Childers reports that he has been working with Rodney on the computers. Russ has been following up on his idea of making observations from various positions on the ground plane by the horn cart. He is also still working on the IBM-PC, to control the horn cart movement with it.

Barnhart reports that we must move the 11-780 from Otterbein soon. He says that Ron Leeseberg may get involved with that, as he may be interested in some of the parts. Barnhart also reports that an employee from GE in Cincinnati has contacted him regarding some equipment they are offering to donate to their employees. He has given Barnhart a list of these materials, and if we are interested in any of them, he will attempt to procure them for us.

The meeting broke at roughly 11:20 am, with most going off to their respective tasks.

Meeting Notes ---
Nov. 17, 1990
--- E.P. ---

The meeting began at roughly 10:10 am, slightly later than usual because Barnhart was late. Those in attendance were: Bates, Phillips, Leeseberg, Janis, Huck, Hanson, Brown, Ferryman, Langford, Murdock, Childers, Barnhart (late), Chris Bero, who is a OWU student curious of our goings on, his guest Rob Nesbitt, Tom Lowery, Gus & Augie Brunsman, and Jim Smith. Jim & Augie are students from Jones Middle School.

Barnhart reports that he has been offered another 11/23 computer, from a student of his at Otterbein. He will take delivery of this computer as soon as the 11/780 has been removed from Otterbein.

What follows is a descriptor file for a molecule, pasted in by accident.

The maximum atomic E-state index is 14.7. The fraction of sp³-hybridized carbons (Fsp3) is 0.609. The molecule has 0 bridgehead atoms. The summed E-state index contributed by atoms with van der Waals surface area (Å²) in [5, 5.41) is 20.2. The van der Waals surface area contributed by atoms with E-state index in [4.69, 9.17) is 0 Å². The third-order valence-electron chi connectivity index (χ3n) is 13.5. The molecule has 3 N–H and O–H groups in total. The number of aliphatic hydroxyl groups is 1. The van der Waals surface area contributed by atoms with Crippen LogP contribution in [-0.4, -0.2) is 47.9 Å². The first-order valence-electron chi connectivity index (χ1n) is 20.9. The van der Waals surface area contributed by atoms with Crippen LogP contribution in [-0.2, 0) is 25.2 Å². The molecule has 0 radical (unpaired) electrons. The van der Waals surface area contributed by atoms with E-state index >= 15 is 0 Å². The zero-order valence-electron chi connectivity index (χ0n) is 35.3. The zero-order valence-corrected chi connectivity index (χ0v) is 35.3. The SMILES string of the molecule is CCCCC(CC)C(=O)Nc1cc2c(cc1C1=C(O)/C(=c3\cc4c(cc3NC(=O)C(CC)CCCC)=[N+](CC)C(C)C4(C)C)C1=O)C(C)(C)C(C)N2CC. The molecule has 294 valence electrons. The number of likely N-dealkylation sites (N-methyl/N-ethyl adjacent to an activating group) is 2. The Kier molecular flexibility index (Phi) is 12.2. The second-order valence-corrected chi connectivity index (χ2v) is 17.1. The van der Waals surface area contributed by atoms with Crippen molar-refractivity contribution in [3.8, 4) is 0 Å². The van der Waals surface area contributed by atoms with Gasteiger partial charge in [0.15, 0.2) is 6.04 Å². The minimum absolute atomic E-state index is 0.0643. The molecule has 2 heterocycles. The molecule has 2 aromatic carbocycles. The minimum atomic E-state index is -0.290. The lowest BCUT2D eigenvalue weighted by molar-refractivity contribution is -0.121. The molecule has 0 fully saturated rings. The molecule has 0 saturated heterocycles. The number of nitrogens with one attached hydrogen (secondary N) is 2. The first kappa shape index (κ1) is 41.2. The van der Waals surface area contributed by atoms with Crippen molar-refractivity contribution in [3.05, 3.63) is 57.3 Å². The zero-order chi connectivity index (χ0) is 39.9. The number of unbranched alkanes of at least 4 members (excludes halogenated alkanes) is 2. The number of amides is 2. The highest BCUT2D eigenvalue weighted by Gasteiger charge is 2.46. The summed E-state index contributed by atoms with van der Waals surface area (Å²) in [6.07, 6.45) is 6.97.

Phillips reports that he has received correspondence from Romanoff Electric regarding the draft of the Romanoff story for signals. They were sufficiently pleased with it to return it with only minor corrections.

Hanson reports that the Digital Equipment Corporation is inviting grant solicitations. Dixon feels we should use this opportunity to ask for maintenance, software, etc. Hanson also reports that he has located a computer that Dixon is pleased with, and will attempt to procure it for us.

Janis reports that Dixon has met with representatives from ESL regarding the Internal Design Study grant. It has been approved (!), and will go towards studying what is necessary to automate the flat movement, as well as the upgrades necessary to achieve this. Janis also handed out instructional papers on the switch-over to the OSU Magnus computer system from the DEC-20 system.

Langford reports that he has read a total of 72 boxes of punched cards into the mag. tape system. He has also prepared a program that will allow for recomputing the checksums for accuracy.